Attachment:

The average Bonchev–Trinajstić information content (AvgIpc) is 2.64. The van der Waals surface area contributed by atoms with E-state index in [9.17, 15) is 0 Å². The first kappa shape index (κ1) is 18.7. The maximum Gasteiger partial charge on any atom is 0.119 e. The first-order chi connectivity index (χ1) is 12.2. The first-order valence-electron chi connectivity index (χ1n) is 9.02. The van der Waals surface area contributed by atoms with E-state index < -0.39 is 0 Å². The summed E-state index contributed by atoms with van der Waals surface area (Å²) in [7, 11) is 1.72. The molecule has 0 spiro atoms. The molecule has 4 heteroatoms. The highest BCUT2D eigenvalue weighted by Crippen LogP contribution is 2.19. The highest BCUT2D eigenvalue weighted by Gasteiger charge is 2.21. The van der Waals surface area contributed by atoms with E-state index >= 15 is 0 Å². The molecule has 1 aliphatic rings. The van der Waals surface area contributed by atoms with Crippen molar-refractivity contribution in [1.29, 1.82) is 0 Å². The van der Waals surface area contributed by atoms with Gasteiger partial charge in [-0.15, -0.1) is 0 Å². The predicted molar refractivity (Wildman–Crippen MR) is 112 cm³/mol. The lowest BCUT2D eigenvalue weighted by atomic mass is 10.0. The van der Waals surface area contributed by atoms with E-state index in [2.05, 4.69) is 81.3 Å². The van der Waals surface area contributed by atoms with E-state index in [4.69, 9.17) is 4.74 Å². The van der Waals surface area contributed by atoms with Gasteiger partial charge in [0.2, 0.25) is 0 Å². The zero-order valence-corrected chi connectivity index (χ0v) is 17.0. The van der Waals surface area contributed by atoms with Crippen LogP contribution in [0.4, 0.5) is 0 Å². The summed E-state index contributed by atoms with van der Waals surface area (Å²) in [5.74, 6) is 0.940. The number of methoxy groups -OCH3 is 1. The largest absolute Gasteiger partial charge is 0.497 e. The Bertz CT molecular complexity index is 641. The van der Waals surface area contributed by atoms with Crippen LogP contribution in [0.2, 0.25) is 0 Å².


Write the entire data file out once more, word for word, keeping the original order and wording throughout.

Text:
The average Bonchev–Trinajstić information content (AvgIpc) is 2.64. The van der Waals surface area contributed by atoms with E-state index in [9.17, 15) is 0 Å². The first kappa shape index (κ1) is 18.7. The maximum Gasteiger partial charge on any atom is 0.119 e. The first-order chi connectivity index (χ1) is 12.2. The first-order valence-electron chi connectivity index (χ1n) is 9.02. The van der Waals surface area contributed by atoms with E-state index < -0.39 is 0 Å². The summed E-state index contributed by atoms with van der Waals surface area (Å²) in [7, 11) is 1.72. The molecule has 0 spiro atoms. The molecule has 4 heteroatoms. The highest BCUT2D eigenvalue weighted by Crippen LogP contribution is 2.19. The highest BCUT2D eigenvalue weighted by Gasteiger charge is 2.21. The van der Waals surface area contributed by atoms with E-state index >= 15 is 0 Å². The molecule has 1 aliphatic rings. The van der Waals surface area contributed by atoms with Crippen molar-refractivity contribution in [1.29, 1.82) is 0 Å². The van der Waals surface area contributed by atoms with Gasteiger partial charge in [-0.15, -0.1) is 0 Å². The predicted molar refractivity (Wildman–Crippen MR) is 112 cm³/mol. The lowest BCUT2D eigenvalue weighted by atomic mass is 10.0. The van der Waals surface area contributed by atoms with E-state index in [2.05, 4.69) is 81.3 Å². The van der Waals surface area contributed by atoms with E-state index in [4.69, 9.17) is 4.74 Å². The van der Waals surface area contributed by atoms with Gasteiger partial charge in [0.2, 0.25) is 0 Å². The zero-order valence-corrected chi connectivity index (χ0v) is 17.0. The van der Waals surface area contributed by atoms with Crippen LogP contribution in [0.4, 0.5) is 0 Å². The summed E-state index contributed by atoms with van der Waals surface area (Å²) in [5.74, 6) is 0.940. The number of methoxy groups -OCH3 is 1. The largest absolute Gasteiger partial charge is 0.497 e. The Bertz CT molecular complexity index is 641. The van der Waals surface area contributed by atoms with Crippen LogP contribution in [0.2, 0.25) is 0 Å².